My suggestion is that the West's desire for progress, growth, and increase has brought about the very diseases that have become its scourge. Take a simple example: Every farmer and market gardener knows that the more he or she attempts to increase yields per acre by farming intensively, the greater the chance is that a crop will be totally wiped out by disease or natural disaster.

In order to increase yields, monocultures are developed that can be planted ever closer together and cultivated and harvested in the most concentrated ways possible. This requires the use of fertilizers, pesticides, insecticides, and fungicides. The end result is a system in which variety and flexibility have been reduced to such an extent that when a disease strikes it can spread through the whole crop and destroy it.

Add to this the increasing ease of travel to and from distant parts by ship and caravan, and suddenly it becomes possible to transfer new diseases from across the world into a population with absolutely no resistance.

It could be argued that the history of the West is not so much that of kings, princes, and popes; of wars and treaties; of scientists, engineers, and philosophers; of arts and literature; but rather of the creation, rise, and triumph of infectious diseases like plague, typhoid, cholera, and tuberculosis.

In a very real sense, human beings create the conditions for their own illness, out of their dreams, beliefs, values, social structures, and thought.

[F. David Peat]
Blackfoot Physics, p.111-2, 115

Starting in the late 18th century, and increasingly in the 19th, Britain became the champion of free trade; but it was in its interests to do so. Indeed, by then, Britain had become the first shipping nation in the world, the leading industrial economy, the supreme naval power and the largest colonial country.

In effect, the advocacy of free trade by Britain was little more than a disguised request for free commercial access to the whole world, including, of course, its rivals' colonies. Some of the weaker colonial powers, such as Belgium, had no option but to accept the ‘opening’ of its colonies to free trade, but most resisted strenuously.

The fostering of economic dependence of the colony on the metropole meant principally the prevention of self-sufficiency. This could be achieved negatively by discouraging the development in the colonies of industries that would compete with home industries. In the 19th century, for example, Britain, despite her advocacy of free trade for other countries, was concerned with Indian competition for the British textile industry, trying everything to stifle it.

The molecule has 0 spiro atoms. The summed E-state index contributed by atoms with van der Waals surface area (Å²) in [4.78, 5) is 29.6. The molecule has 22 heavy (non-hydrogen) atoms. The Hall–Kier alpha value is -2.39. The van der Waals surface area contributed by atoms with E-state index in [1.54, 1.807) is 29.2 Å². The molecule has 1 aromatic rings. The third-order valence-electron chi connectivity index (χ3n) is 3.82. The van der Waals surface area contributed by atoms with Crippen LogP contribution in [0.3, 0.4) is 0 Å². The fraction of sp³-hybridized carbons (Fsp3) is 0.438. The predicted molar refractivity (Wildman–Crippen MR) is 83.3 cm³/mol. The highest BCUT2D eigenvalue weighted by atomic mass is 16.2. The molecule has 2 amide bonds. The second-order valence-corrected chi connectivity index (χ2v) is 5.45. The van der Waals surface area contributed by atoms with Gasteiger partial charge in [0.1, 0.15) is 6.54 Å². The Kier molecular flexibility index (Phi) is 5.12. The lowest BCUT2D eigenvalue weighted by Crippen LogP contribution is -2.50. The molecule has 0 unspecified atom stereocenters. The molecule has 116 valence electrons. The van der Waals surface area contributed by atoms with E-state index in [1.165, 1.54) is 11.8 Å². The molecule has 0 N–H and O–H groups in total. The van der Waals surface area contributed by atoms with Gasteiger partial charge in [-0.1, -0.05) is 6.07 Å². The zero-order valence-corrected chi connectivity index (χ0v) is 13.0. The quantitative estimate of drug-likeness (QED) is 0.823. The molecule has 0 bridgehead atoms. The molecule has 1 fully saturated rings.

Positively, economic dependency of the colony was fostered through highly specialized development of a few products for export. In the aggregate, the colonial world produced a wide range of goods, but the monoculture of cash crops often prevailed in individual colonies: sugar and its by-products in the Caribbean, cocoa in the Gold Coast (now Ghana), groundnuts in Senegal, sisal in Tanganyika (now Tanzania), and so on.

Monoculture meant extreme dependence since the crop in question was rarely a basic subsistence crop and was scarcely ever consumed locally in significant amounts. The French, for example, produced wine in Algeria, a Muslim country where religion forbids alcoholic beverages. After nearly a quarter century of ‘independence’, Ghana, the world’s leading producer of cocoa, still imports most of the little chocolate it consumes from Britain!

Not only were colonial cash crops not consumed locally, but they also took away much land from subsistence agriculture, thereby leading oftentimes to a decline in the native standard of living and a deterioration in the quality of the diet. High-yield, low-quality root crops such as manioc and yams, for instance, were substituted for more varied and protein-richer cereal and bean crops. In extreme cases, such as in the West Indies, food had to be massively imported because nearly all available arable land was in sugar cane.